Korean Peninsula Braces for Second Typhoon in Less Than a Week

A buoy became that untethered during heavy swell brought by Typhoon Maysak overnight on a beach in Busan on September 3, 2020.

A buoy became that untethered during heavy swell brought by Typhoon Maysak overnight on a beach in Busan on September 3, 2020.
Photo: Ed Jones (Getty Images)

Typhoon Maysak slammed South Korea early on Thursday and then made a second landfall in North Korea, killing at least two people, decimating homes, causing a power outage for a quarter million people and knocking over trees and telephone poles. Residents are still recovering, but they’ll have to stop and brace for another powerful storm hurtling toward the region.

Typhoon Haishen, has strengthened into the first super typhoon of the year with maximum sustained wind gusts as fast as 155 mph (250 kph), according to the Joint Typhoon Warning Center. That’s just shy of being s Category 5 storm. By Friday night, it’s expected to strengthen even further as churns in the Pacific and plows into Japan’s Ryukyu Islands on Saturday into Sunday. Haishen is expected to bring nearly unprecedented levels of rainfall, as well as rough waves and high tides. Its winds are forecast to weaken as it moves north and clips the Japanese island of Kyushu, though the storm will still likely be the equivalent of a Category 3 hurricane. It should reach South Korea by late Sunday or early Monday. Strong winds, heavy rains, and storm surge flooding are all likely in store.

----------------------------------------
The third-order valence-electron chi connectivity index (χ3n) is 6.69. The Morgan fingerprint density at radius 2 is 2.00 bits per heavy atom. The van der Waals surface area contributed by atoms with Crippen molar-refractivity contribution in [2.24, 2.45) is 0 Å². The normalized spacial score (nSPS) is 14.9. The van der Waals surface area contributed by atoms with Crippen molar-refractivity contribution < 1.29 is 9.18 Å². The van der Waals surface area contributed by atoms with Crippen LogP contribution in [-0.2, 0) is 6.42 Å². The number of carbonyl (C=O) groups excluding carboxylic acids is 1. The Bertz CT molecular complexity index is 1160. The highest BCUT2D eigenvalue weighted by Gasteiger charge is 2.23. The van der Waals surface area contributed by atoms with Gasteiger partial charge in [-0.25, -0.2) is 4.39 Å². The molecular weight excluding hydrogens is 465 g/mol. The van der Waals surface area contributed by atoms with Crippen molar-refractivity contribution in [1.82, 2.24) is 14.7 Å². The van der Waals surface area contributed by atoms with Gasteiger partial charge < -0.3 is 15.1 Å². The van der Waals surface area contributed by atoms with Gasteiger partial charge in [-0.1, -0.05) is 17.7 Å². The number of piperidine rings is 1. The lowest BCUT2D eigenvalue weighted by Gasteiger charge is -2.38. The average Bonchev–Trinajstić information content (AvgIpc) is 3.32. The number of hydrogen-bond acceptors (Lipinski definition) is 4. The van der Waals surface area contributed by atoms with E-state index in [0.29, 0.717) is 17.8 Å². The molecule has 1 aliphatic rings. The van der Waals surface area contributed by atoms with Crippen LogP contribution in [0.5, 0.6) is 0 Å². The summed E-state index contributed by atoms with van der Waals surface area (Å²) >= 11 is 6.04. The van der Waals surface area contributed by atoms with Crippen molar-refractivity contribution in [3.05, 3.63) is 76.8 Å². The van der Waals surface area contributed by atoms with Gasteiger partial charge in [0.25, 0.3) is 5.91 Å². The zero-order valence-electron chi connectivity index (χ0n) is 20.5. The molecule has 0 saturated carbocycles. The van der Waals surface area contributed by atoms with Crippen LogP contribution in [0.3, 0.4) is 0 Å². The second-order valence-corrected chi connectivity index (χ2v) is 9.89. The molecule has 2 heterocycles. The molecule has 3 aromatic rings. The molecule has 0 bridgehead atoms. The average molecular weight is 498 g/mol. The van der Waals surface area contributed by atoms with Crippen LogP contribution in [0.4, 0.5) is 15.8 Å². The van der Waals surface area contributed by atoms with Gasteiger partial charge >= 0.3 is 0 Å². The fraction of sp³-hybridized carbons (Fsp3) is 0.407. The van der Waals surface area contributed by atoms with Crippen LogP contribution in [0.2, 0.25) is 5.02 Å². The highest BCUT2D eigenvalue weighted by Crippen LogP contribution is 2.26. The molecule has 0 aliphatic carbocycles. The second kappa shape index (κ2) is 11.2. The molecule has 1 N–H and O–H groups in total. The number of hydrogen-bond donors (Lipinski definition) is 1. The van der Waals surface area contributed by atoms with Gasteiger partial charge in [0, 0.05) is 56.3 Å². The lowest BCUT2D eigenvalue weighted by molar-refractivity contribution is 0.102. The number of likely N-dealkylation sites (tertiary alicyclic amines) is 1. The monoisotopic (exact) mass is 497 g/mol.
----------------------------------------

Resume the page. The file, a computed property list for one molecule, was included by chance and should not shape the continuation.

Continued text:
Right now, the metropolis of Busan is square in the middle of the forecast track, though that can change in the coming days. But it’s expected that Haishen will ravage some of the same areas that Typhoon Maysak hit earlier this week, posing severe complications to recovery plans.

The storm is expected to maintain intensity as it traverses the Korean Peninsula, eventually striking North Korea. If it reaches the impoverished nation, Haishen will mark the fifth typhoon to hit it this season, which marks a new annual record, according to the National Oceanic and Atmospheric Administration. As if that’s not notable enough, if Haishen makes landfall in South Korea as a minimum Category 2 storm, it will only be the seventh such storm to do so in recorded history.

This has been the year of back-to-back weather catastrophes. Just last week, the U.S. Gulf Coast took a glancing blow from Tropical Storm Marco (which had previously been a hurricane) before being slammed by the much more dangerous Hurricane Laura. And currently, California is bracing for its second major heat wave in a three-week period.

While some of that is serendipity, climate change has also made background conditions that can feed into dangerous weather. In the North Pacific, where Haishen is spinning, research has shown that hotter oceans are contributing to more rapidly intensifying storms prior to landfall.

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